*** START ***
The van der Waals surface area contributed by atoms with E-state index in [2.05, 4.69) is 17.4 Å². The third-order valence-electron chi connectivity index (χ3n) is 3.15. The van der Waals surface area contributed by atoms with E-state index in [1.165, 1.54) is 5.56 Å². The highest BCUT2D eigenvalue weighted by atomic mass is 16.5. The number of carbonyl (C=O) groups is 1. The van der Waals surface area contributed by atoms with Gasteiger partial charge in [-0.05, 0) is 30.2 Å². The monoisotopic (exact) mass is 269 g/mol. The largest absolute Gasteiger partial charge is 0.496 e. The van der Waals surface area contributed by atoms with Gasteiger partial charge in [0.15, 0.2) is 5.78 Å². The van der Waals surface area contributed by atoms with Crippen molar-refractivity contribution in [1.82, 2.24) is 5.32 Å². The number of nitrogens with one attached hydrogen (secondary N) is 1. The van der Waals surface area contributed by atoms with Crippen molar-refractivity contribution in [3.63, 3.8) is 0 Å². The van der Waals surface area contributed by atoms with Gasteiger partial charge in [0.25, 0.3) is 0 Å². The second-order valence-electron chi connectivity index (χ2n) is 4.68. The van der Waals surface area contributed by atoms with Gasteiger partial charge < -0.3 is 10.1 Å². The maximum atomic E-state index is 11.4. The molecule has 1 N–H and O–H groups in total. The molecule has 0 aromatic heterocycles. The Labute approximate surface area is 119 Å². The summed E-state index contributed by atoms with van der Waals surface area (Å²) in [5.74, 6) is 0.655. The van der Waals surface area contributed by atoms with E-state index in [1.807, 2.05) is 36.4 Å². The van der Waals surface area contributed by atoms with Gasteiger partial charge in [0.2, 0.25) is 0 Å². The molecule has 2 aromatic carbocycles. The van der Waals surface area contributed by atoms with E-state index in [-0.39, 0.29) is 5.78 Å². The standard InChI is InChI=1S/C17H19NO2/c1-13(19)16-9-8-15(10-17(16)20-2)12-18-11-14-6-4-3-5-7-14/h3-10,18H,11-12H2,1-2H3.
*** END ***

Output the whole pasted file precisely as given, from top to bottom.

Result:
The van der Waals surface area contributed by atoms with E-state index in [2.05, 4.69) is 17.4 Å². The third-order valence-electron chi connectivity index (χ3n) is 3.15. The van der Waals surface area contributed by atoms with E-state index in [1.165, 1.54) is 5.56 Å². The highest BCUT2D eigenvalue weighted by atomic mass is 16.5. The number of carbonyl (C=O) groups is 1. The van der Waals surface area contributed by atoms with Gasteiger partial charge in [-0.05, 0) is 30.2 Å². The monoisotopic (exact) mass is 269 g/mol. The largest absolute Gasteiger partial charge is 0.496 e. The van der Waals surface area contributed by atoms with Gasteiger partial charge in [0.15, 0.2) is 5.78 Å². The van der Waals surface area contributed by atoms with Crippen molar-refractivity contribution in [1.82, 2.24) is 5.32 Å². The number of nitrogens with one attached hydrogen (secondary N) is 1. The van der Waals surface area contributed by atoms with Crippen molar-refractivity contribution in [3.63, 3.8) is 0 Å². The van der Waals surface area contributed by atoms with Gasteiger partial charge in [0.25, 0.3) is 0 Å². The second-order valence-electron chi connectivity index (χ2n) is 4.68. The van der Waals surface area contributed by atoms with Gasteiger partial charge < -0.3 is 10.1 Å². The maximum atomic E-state index is 11.4. The molecule has 1 N–H and O–H groups in total. The molecule has 0 aromatic heterocycles. The Labute approximate surface area is 119 Å². The summed E-state index contributed by atoms with van der Waals surface area (Å²) in [5.74, 6) is 0.655. The van der Waals surface area contributed by atoms with E-state index in [1.807, 2.05) is 36.4 Å². The van der Waals surface area contributed by atoms with Gasteiger partial charge in [0.2, 0.25) is 0 Å². The molecule has 2 aromatic carbocycles. The van der Waals surface area contributed by atoms with E-state index in [-0.39, 0.29) is 5.78 Å². The standard InChI is InChI=1S/C17H19NO2/c1-13(19)16-9-8-15(10-17(16)20-2)12-18-11-14-6-4-3-5-7-14/h3-10,18H,11-12H2,1-2H3.